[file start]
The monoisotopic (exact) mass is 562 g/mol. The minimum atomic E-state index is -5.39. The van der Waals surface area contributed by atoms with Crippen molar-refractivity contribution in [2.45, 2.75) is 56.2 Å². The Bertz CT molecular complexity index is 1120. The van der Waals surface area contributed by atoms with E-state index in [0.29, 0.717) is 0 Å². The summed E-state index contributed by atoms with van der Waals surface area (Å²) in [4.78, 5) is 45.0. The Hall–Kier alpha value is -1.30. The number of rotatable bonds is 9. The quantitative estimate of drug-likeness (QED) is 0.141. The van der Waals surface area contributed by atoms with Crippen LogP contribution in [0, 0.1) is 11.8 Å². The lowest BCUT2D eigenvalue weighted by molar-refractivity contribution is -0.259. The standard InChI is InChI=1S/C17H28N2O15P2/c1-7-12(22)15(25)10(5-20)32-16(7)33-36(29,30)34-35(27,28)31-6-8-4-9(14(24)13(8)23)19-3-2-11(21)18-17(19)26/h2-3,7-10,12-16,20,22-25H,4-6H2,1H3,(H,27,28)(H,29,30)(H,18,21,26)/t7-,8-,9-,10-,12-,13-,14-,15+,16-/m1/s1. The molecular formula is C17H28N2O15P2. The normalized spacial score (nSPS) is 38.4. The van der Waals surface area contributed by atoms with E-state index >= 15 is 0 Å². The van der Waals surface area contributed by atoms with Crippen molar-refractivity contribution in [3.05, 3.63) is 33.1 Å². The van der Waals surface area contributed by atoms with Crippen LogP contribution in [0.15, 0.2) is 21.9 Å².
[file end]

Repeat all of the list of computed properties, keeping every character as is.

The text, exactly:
The monoisotopic (exact) mass is 562 g/mol. The minimum atomic E-state index is -5.39. The van der Waals surface area contributed by atoms with Crippen molar-refractivity contribution in [2.45, 2.75) is 56.2 Å². The Bertz CT molecular complexity index is 1120. The van der Waals surface area contributed by atoms with E-state index in [0.29, 0.717) is 0 Å². The summed E-state index contributed by atoms with van der Waals surface area (Å²) in [4.78, 5) is 45.0. The Hall–Kier alpha value is -1.30. The number of rotatable bonds is 9. The quantitative estimate of drug-likeness (QED) is 0.141. The van der Waals surface area contributed by atoms with Crippen LogP contribution in [0, 0.1) is 11.8 Å². The lowest BCUT2D eigenvalue weighted by molar-refractivity contribution is -0.259. The standard InChI is InChI=1S/C17H28N2O15P2/c1-7-12(22)15(25)10(5-20)32-16(7)33-36(29,30)34-35(27,28)31-6-8-4-9(14(24)13(8)23)19-3-2-11(21)18-17(19)26/h2-3,7-10,12-16,20,22-25H,4-6H2,1H3,(H,27,28)(H,29,30)(H,18,21,26)/t7-,8-,9-,10-,12-,13-,14-,15+,16-/m1/s1. The molecular formula is C17H28N2O15P2. The normalized spacial score (nSPS) is 38.4. The van der Waals surface area contributed by atoms with E-state index >= 15 is 0 Å². The van der Waals surface area contributed by atoms with Crippen molar-refractivity contribution in [3.05, 3.63) is 33.1 Å². The van der Waals surface area contributed by atoms with Crippen LogP contribution in [0.15, 0.2) is 21.9 Å².